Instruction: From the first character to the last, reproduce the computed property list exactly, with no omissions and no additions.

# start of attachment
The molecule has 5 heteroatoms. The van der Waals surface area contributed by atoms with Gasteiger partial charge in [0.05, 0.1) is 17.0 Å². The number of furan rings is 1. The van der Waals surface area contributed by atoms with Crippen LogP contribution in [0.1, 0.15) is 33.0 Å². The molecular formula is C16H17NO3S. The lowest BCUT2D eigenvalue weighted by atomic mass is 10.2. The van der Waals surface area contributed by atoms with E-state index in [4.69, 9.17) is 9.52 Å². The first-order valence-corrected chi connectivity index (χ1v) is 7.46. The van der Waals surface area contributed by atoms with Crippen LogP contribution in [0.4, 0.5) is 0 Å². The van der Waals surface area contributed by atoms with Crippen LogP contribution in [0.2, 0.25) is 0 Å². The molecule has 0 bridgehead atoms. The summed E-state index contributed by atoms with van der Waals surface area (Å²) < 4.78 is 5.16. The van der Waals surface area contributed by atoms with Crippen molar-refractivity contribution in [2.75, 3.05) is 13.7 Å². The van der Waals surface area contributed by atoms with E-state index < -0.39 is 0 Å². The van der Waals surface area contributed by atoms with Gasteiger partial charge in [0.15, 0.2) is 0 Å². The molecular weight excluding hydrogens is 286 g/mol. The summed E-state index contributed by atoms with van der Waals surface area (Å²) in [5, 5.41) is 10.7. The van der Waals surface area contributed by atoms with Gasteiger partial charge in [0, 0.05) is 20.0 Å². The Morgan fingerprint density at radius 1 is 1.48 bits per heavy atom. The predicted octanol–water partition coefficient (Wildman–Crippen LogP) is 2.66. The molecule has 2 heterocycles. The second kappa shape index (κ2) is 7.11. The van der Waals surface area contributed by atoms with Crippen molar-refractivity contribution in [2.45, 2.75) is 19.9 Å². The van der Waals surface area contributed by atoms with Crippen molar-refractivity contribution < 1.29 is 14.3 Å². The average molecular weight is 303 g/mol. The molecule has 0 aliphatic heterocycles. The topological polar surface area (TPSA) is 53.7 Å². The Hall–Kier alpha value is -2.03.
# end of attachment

The molecule has 5 heteroatoms. The van der Waals surface area contributed by atoms with Gasteiger partial charge in [0.05, 0.1) is 17.0 Å². The number of furan rings is 1. The van der Waals surface area contributed by atoms with Crippen LogP contribution in [0.1, 0.15) is 33.0 Å². The molecular formula is C16H17NO3S. The lowest BCUT2D eigenvalue weighted by atomic mass is 10.2. The van der Waals surface area contributed by atoms with E-state index in [4.69, 9.17) is 9.52 Å². The first-order valence-corrected chi connectivity index (χ1v) is 7.46. The van der Waals surface area contributed by atoms with Crippen LogP contribution in [0.4, 0.5) is 0 Å². The van der Waals surface area contributed by atoms with Crippen LogP contribution in [0.2, 0.25) is 0 Å². The molecule has 0 bridgehead atoms. The summed E-state index contributed by atoms with van der Waals surface area (Å²) < 4.78 is 5.16. The van der Waals surface area contributed by atoms with Crippen molar-refractivity contribution in [2.75, 3.05) is 13.7 Å². The van der Waals surface area contributed by atoms with E-state index < -0.39 is 0 Å². The van der Waals surface area contributed by atoms with Gasteiger partial charge in [0.15, 0.2) is 0 Å². The molecular weight excluding hydrogens is 286 g/mol. The summed E-state index contributed by atoms with van der Waals surface area (Å²) in [5, 5.41) is 10.7. The van der Waals surface area contributed by atoms with Gasteiger partial charge in [0, 0.05) is 20.0 Å². The Morgan fingerprint density at radius 1 is 1.48 bits per heavy atom. The predicted octanol–water partition coefficient (Wildman–Crippen LogP) is 2.66. The molecule has 2 heterocycles. The second kappa shape index (κ2) is 7.11. The van der Waals surface area contributed by atoms with Crippen molar-refractivity contribution in [2.45, 2.75) is 19.9 Å². The van der Waals surface area contributed by atoms with Crippen molar-refractivity contribution < 1.29 is 14.3 Å². The average molecular weight is 303 g/mol. The molecule has 0 aliphatic heterocycles. The topological polar surface area (TPSA) is 53.7 Å². The Hall–Kier alpha value is -2.03.